Guide to Hauling Cargo Safely with your Dodge Ram

July 7th, 2017 by

Your Dodge Ram handles everything you need it to haul and more, even though sometimes you need it to haul a lot, don’t you? Remember when heading out on the road this summer, being smart when you load your truck will ensure each trip is a safe one for the whole family.Safety with your truck includes not only what you put in the bed, but also what you load in or on the trailer. It doesn’t end there though. Check out our guide to keeping your family and your Ram safe.Customizable Features that Affect Hauling CargoThere are many customizable features for your Dodge Ram. Do you have a Ram 1500 with a regular cab or quad cab? This could affect how much weight your truck can carry and tow. Do you know what your truck’s limits are? If you aren’t sure, you can learn more online with help from Dodge’s towing guide.The size of the truck bed, or box, is another factor that affects how much hauling and towing capacity your truck has. The bigger the box, the bigger the cargo load your truck can carry, but the less you will be able to tow safely.In addition, if you have a four-wheel drive truck, you may have less towing and payload capacity. However, you will have more control on uneven ground or slick surfaces than you would if your truck was equipped with two-wheel drive.Many factors affect how much weight your truck can carry and pull. Below, we have listed some of the important terms to help you understand how much weight your Dodge Ram can safely handle.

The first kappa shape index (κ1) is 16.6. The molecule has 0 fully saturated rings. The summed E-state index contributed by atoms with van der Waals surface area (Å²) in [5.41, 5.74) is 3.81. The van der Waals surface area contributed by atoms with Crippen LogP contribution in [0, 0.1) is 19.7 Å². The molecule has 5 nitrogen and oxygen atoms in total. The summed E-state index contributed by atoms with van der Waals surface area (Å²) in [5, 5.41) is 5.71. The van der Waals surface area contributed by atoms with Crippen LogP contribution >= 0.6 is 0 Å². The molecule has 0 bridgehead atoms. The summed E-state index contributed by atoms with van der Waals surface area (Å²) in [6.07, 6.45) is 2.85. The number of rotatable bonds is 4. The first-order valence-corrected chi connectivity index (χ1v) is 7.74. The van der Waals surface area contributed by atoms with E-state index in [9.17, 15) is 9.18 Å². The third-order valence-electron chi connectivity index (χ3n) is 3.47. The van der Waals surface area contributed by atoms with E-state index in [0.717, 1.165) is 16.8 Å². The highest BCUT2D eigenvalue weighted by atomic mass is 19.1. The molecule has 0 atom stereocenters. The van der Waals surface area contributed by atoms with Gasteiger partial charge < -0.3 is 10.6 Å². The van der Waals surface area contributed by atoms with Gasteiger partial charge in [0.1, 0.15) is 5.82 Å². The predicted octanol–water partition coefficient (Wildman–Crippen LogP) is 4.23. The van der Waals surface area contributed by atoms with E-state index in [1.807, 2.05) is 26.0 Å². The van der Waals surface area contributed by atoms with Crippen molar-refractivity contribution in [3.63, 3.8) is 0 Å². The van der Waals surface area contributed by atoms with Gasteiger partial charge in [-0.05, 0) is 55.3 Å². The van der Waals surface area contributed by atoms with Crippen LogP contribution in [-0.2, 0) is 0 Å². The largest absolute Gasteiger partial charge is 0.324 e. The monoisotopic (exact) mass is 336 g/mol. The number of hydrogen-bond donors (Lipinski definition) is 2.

How to Safely Connect a TrailerTrailers come in many shapes and sizes. However, when hitching the trailer to your Ram there are generally only three different types of connections. Check out the videos on how to safely connect to a receiver hitch, connect to a fifth wheel hitch in five easy steps, and how to connect to a gooseneck hitch.Tips to remember when you load cargo into a trailer, it is important to remember to load 60 percent of the total weight in the front of the trailer, or the area closest to the truck. The other 40 percent will be in the back, and the entire load needs to be balanced side-to-side.Once you have the cargo loaded, don’t forget to secure it in place with weight appropriate straps, bungees, or ropes. If the load shifts, it will cause instability in the trailer.When you have your truck and trailer loaded, remember to go slow. It takes more distance to accelerate and brake when you are weighed down with cargo. You will need as much room as if you were on roads slick with ice. You also need more room to pass other vehicles and to turn. The longer your trailer is, the wider the turn will be.If the trailer does become unstable and begins to whip or sway, take your foot off of the accelerator. Braking too quickly can cause you to have less control of your cargo.Don’t forget when you are driving your truck loaded with cargo and attached to a trailer to always have a full-size spare tire. A compact spare will not adequately stand up to the weight of your cargo.Light-Duty Dodge Rams The Dodge Ram 1500 is considered a light-duty pickup, but don’t let the description fool you – there isn’t much a 1500 won’t do. It can tow boats, ATVs, or trailers.

Heavy-Duty Dodge RamsGenerally speaking, the heavy-duty lines are designed for commercial hauling and construction equipment – however, when hauling a horse trailer or a recreational vehicle you may need the capability of the Ram 2500 or the 3500. See their info below:

You can take care of yourself and your Dodge Ram by managing what you haul and tow appropriately. If you need more capacity for towing and hauling than you currently have, don’t hesitate to come see us at Safford of Warrenton, and let us help you find the perfect Ram for your needs.

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